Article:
Drawing the line on searches, seizures
A federal judge in Bay City, Michigan, this month drew the line over a woman’s lawsuit that claimed that chalking tires for parking enforcement violates constitutional rights: It doesn’t, the Saginaw and Bay City News reported.
Alison P. Taylor filed her suit in April 2017, alleging that since 2014, the City of Saginaw and its parking official had issued her 14 parking tickets for exceeding the 2-hour limit on a parking spot in Old Town Saginaw and that they knew of her offenses by marking her tires with chalk — a violation of the Fourth Amendment’s clause banning unreasonable searches and seizures, according to the newspaper.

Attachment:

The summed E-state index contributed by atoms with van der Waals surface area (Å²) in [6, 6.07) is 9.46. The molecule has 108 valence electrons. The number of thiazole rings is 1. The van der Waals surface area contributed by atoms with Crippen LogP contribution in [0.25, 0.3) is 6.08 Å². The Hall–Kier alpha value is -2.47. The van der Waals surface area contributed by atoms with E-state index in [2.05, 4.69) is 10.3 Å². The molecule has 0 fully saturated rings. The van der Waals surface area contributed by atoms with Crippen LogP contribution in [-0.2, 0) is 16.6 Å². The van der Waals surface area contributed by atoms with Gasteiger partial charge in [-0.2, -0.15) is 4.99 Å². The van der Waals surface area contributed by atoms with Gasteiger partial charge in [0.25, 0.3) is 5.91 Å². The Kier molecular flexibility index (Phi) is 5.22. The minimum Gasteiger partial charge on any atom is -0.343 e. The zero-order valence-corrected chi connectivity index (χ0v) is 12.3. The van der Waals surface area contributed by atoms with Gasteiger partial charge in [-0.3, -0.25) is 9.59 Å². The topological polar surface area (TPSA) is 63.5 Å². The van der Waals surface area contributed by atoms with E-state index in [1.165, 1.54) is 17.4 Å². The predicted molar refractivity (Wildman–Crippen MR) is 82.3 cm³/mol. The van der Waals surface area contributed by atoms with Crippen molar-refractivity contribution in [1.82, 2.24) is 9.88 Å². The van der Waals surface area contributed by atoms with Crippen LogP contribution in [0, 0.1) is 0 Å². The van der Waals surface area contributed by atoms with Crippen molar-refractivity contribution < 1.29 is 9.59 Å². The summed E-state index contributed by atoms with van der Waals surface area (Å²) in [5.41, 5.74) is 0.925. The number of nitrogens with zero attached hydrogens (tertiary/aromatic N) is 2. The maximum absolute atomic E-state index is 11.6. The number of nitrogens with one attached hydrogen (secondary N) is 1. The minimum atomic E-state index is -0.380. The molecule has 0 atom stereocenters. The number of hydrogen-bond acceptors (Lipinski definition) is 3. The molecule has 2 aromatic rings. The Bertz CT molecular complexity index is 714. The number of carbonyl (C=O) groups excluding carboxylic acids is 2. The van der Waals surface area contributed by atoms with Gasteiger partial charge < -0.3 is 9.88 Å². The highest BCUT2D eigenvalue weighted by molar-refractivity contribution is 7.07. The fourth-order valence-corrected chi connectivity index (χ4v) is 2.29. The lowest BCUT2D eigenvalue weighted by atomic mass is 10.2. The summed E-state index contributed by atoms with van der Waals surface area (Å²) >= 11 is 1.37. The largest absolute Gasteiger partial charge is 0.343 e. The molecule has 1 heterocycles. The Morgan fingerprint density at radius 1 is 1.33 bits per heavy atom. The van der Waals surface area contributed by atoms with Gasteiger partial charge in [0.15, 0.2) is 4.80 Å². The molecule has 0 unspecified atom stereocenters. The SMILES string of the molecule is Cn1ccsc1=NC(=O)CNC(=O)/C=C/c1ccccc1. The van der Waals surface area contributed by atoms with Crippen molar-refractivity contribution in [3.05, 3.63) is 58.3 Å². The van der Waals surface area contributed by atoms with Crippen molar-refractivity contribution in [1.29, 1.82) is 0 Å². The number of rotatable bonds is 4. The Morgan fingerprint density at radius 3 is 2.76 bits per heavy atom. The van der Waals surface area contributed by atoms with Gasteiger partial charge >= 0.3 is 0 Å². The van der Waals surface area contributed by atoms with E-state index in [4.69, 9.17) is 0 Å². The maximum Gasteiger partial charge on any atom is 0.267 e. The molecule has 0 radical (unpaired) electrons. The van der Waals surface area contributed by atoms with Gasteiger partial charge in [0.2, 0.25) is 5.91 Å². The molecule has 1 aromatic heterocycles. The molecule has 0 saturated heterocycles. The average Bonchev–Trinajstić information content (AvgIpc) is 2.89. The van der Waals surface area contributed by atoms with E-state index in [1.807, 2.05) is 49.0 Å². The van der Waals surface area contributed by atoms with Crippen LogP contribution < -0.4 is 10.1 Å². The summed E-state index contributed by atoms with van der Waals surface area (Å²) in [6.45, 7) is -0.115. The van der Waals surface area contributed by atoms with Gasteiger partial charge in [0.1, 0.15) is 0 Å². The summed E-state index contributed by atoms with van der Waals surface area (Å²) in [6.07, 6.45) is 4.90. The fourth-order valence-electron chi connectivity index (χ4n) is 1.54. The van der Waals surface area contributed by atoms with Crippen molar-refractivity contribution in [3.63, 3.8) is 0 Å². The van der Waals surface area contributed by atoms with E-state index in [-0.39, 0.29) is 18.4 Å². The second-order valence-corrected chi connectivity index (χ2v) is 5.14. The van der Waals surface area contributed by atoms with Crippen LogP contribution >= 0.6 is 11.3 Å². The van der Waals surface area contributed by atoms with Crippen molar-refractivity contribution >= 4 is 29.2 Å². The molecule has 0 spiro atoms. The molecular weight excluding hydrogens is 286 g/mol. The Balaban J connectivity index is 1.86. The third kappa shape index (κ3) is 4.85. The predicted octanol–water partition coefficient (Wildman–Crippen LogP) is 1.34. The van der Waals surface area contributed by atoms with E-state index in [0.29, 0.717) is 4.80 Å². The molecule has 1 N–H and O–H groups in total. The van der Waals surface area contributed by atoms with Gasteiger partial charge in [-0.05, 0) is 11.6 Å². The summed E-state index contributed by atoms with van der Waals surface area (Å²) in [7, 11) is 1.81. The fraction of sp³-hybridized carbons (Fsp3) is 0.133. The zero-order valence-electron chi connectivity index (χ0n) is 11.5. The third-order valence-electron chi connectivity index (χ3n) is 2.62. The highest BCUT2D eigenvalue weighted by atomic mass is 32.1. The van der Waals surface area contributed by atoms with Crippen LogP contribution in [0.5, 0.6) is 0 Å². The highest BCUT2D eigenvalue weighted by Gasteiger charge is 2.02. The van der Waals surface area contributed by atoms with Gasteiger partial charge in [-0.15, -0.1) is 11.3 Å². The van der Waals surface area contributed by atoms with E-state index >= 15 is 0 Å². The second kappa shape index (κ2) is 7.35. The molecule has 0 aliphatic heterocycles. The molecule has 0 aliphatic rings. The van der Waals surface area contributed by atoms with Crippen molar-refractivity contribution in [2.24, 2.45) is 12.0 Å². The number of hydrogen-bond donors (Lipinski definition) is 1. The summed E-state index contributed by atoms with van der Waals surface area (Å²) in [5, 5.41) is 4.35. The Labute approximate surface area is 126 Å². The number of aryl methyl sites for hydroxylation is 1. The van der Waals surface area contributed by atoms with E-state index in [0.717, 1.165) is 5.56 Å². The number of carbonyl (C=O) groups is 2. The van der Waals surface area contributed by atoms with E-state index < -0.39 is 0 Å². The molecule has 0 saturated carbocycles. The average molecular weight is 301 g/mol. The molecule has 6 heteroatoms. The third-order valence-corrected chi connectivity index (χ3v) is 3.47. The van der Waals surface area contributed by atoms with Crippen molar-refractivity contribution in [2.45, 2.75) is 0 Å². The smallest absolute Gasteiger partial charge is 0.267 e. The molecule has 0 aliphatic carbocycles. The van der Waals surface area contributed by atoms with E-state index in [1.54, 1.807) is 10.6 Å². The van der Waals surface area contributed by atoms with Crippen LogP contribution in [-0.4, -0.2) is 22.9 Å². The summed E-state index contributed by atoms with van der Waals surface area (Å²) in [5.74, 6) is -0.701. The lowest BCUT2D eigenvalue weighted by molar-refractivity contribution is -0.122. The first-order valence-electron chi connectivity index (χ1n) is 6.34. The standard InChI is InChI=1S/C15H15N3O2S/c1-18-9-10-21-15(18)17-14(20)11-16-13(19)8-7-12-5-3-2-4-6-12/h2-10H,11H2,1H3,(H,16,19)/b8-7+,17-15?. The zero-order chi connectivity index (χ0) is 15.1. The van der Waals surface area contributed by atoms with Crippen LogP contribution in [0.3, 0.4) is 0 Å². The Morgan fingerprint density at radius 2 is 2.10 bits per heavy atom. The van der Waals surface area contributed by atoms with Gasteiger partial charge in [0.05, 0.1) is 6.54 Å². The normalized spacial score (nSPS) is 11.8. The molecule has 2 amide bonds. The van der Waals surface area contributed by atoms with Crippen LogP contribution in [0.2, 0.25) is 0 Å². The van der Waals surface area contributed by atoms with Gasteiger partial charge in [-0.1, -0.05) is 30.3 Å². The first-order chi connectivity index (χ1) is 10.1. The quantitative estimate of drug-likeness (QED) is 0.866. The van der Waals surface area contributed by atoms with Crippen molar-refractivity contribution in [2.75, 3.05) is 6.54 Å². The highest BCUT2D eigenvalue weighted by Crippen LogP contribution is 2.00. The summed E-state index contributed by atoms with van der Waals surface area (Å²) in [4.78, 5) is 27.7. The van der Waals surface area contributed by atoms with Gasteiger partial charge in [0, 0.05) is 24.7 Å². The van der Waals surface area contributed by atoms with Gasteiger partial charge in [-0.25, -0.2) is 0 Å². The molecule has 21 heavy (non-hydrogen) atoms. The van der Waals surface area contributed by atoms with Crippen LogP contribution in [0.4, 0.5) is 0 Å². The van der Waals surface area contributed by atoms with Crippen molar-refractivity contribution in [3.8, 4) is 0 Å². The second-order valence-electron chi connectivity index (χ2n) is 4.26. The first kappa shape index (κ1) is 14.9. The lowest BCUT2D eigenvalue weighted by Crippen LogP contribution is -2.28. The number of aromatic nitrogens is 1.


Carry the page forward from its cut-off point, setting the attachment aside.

The suit had been dismissed before, then reversed on appeal, according to the newspaper.
Ms. Taylor sought class-action certification on behalf of several people who had paid several thousand tickets. Attorneys for Saginaw later filed a motion for summary judgment, which was awarded on June 9 when a federal judge rendered “moot” Taylor’s motion for class-action certification.